Wednesday, September 30, 2009
What? A Cardinal team featuring Albert Pujols and adding Matt Holliday couldn’t be in the bottom half of MLB offensively, could it? Had to be a mistake.
SO I looked a little deeper. For the 2009 season, and looking just at the NL this time, the Cardinals rank 8th in wOBA, 10th in OBP, and 5th in ISO. How does that stack up against the other potential playoff teams in the NL?
wOBA: 1st – PHI, 2nd – COL, 3rd – LA, 6th – ATL, 8th – STL.
OBP: 1st – LA, 2nd – COL, 5th – ATL, 8th – PHI, 10th – STL.
ISO: 1st – PHI, 2nd – COL, 5th – STL, 10th – ATL, 11th – LA.
Most Cardinal followers have spent a little time talking about the pitching dominance, but a lot of time talking about how much the lineup has improved since Holliday joined the club (and to a lesser extent, Lugo; DeRosa hasn’t hit well since coming over). But by the numbers, the Cardinals haven’t really improved since adding Holliday to the lineup:
Cardinals in June (pre-Holliday):
10th in wOBA (COL -1, PHI – 6, ATL – 12, LA – 13)
10th in OBP (COL – 1, PHI – 9, ATL – 11, LA – 13)
4th in ISO (COL – 1, PHI – 3, ATL – 9, LA – 12)
Cardinals in August (only complete Holliday month with data):
10th in wOBA (COL – 3, ATL – 5, PHI – 6, LA – 12)
9th in OBP (COL – 3, ATL – 4, LA – 10, PHI – 13)
12th in ISO (PHI – 1, COL – 2, LA – 9, ATL – 11)
The biggest surprise here is how Holliday has had minimal impact on the team’s overall success getting guys on base, and how his addition has not enhanced the lineup's isolated power numbers (given the big drop in ISO statistically), although granted that may be a reflection of Ludwick’s power outage and Albert’s cooling off period.
But what it does show is a season-long issue with getting guys on and hitting for extra bases. This team’s offense is spectacularly average in the NL, even as currently constructed. We’ve recently been reminded of that, given how they’ve struggled to win against quality pitching. So that offense ranked 19th in MLB I discovered in the preview post wasn’t an error – they struggle with the bat in their hands.
What does this imply for the playoffs?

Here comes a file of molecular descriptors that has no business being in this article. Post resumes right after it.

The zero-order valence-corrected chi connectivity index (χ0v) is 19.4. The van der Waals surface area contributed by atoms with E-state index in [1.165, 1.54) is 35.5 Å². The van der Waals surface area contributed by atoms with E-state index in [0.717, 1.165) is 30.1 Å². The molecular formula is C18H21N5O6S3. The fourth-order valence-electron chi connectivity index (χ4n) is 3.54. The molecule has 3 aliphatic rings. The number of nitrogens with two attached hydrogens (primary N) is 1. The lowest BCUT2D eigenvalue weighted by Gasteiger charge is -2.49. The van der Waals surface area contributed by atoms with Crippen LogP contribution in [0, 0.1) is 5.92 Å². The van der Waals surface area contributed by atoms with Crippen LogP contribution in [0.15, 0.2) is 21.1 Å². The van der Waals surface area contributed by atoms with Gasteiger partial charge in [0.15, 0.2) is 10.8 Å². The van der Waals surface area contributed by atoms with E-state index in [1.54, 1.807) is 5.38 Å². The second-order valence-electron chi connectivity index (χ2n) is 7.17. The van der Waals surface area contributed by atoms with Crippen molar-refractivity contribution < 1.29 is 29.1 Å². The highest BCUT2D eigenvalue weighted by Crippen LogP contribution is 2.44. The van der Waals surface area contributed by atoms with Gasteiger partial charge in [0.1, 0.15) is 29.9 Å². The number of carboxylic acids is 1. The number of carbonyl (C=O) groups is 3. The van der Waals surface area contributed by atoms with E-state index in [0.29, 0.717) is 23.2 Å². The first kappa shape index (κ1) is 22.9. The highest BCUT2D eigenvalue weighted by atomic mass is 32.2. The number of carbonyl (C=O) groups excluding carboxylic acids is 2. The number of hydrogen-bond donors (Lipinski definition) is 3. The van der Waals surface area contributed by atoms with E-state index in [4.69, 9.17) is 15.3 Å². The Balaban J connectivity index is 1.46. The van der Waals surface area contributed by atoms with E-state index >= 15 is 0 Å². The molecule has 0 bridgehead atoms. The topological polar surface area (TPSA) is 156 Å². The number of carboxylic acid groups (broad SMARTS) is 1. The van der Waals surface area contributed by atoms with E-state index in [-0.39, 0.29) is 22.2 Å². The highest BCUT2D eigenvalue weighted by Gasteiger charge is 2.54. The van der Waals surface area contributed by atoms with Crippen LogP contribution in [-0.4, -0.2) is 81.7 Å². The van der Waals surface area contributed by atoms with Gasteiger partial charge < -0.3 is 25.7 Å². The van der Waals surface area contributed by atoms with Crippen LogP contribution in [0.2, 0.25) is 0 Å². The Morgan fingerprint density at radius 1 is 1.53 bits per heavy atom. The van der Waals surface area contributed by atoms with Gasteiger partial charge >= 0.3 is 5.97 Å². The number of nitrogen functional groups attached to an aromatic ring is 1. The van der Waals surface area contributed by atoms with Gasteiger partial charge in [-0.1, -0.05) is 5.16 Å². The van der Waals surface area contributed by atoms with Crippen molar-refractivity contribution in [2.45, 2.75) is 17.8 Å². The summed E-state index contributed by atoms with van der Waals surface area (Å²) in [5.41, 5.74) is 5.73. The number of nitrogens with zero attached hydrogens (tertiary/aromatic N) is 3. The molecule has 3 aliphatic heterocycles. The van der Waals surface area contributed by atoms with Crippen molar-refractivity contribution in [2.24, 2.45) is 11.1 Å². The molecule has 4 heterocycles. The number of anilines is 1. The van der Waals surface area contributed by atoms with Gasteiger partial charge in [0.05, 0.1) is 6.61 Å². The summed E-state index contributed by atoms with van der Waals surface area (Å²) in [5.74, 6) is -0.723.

Looking at the last 4 NL Champs, here’s how their numbers stacked up in each category.
2008 (PHI) – 3rd in wOBA, 7th in OBP, 1st in ISO.
2007 (COL) – 2nd in wOBA, 1st in OBP, 8th in ISO
2006 (STL) – 1st in wOBA, 4th in OBP, 2nd in ISO
2005 (HOU) – 11th in wOBA, 13th in OBP, 9th in ISO (by comparison, the 05 Cardinals ranked 4th, tied for 2nd, and 8th, respectively)
Three of the last 4 NL Champs led the league in one of these 3 categories, and those years each pennant-winner was in the top 3 in wOBA. What happened in 2005? Houston arguably had better pitching, and pitched better in the NLCS than St Louis did (read: Roy Oswalt).
However, based solely on the ability to put guys on and drive the ball throughout the lineup, the best bets on winning the NL appear to be Colorado, Philadelphia, Los Angeles, and St Louis, in that order. Should they make the playoffs, Atlanta would be ranked between LA and STL.
We’ll take a look at Cardinal pitching versus all these staffs, to see if their pitching can mitigate this disadvantage, tomorrow.
Saturday, September 26, 2009
Cardinals finish 90-72 and win the wild card. Albert Pujols hits 50 HR. Todd Wellemeyer wins 20 games and the Cy Young.
Well some predictions are better than others. Wellemeyer certainly won't win 20. The Cy Young Award may well go to a Cardinal, but it will be Wainwright or Carpenter. Albert could still hit 50 HR. The Cardinals didn't win the wild card.
But they have won 90 games. Most of us wouldn't have believed it possible, especially since most experts picked St Louis to finish behind the Cubs and Brewers this season, but with their 90th victory, they've also qualified for the playoffs . . . . as NL Central Champions.
Would they have won the division without DeRosa, Lugo, and Holliday? Possible, but the division race certainly would have been closer than it turned out to be.
Congratulations are in order for the organization for making it to the post-season for the first time since winning it all in 2006. Now let's work on avoiding Colorado in the first round, OK?
Friday, September 25, 2009
I had hoped to not need a preview this weekend, that the Cardinals would have clinched by now. It looked like the Cardinals would clinch last night, But thanks to Jeff Baker’s ninth inning stomach punch (heroics?), the magic number remains at one.